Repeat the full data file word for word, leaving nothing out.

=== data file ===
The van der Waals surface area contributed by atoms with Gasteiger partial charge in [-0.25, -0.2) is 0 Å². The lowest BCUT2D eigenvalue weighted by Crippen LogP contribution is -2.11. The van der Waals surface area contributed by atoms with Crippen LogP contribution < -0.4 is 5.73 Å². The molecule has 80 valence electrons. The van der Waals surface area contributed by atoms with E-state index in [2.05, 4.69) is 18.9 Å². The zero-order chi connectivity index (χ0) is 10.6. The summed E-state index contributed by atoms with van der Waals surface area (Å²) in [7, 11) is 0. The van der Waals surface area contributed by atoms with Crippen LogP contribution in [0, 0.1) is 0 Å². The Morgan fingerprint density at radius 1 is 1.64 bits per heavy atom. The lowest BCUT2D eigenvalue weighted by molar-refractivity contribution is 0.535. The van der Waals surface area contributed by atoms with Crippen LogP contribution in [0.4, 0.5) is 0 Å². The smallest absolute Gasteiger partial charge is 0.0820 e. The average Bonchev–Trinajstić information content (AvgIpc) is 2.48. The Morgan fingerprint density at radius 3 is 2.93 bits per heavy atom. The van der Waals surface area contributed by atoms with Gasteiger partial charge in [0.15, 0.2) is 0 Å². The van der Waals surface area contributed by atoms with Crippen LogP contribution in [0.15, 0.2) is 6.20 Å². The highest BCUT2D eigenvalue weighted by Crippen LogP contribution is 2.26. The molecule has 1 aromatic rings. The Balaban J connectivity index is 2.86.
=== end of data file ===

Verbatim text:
The van der Waals surface area contributed by atoms with Gasteiger partial charge in [-0.25, -0.2) is 0 Å². The lowest BCUT2D eigenvalue weighted by Crippen LogP contribution is -2.11. The van der Waals surface area contributed by atoms with Crippen LogP contribution < -0.4 is 5.73 Å². The molecule has 80 valence electrons. The van der Waals surface area contributed by atoms with E-state index in [2.05, 4.69) is 18.9 Å². The zero-order chi connectivity index (χ0) is 10.6. The summed E-state index contributed by atoms with van der Waals surface area (Å²) in [7, 11) is 0. The van der Waals surface area contributed by atoms with Crippen LogP contribution in [0, 0.1) is 0 Å². The Morgan fingerprint density at radius 1 is 1.64 bits per heavy atom. The lowest BCUT2D eigenvalue weighted by molar-refractivity contribution is 0.535. The van der Waals surface area contributed by atoms with Crippen LogP contribution in [0.4, 0.5) is 0 Å². The smallest absolute Gasteiger partial charge is 0.0820 e. The average Bonchev–Trinajstić information content (AvgIpc) is 2.48. The Morgan fingerprint density at radius 3 is 2.93 bits per heavy atom. The van der Waals surface area contributed by atoms with Gasteiger partial charge in [0.15, 0.2) is 0 Å². The van der Waals surface area contributed by atoms with Crippen LogP contribution in [0.15, 0.2) is 6.20 Å². The highest BCUT2D eigenvalue weighted by Crippen LogP contribution is 2.26. The molecule has 1 aromatic rings. The Balaban J connectivity index is 2.86.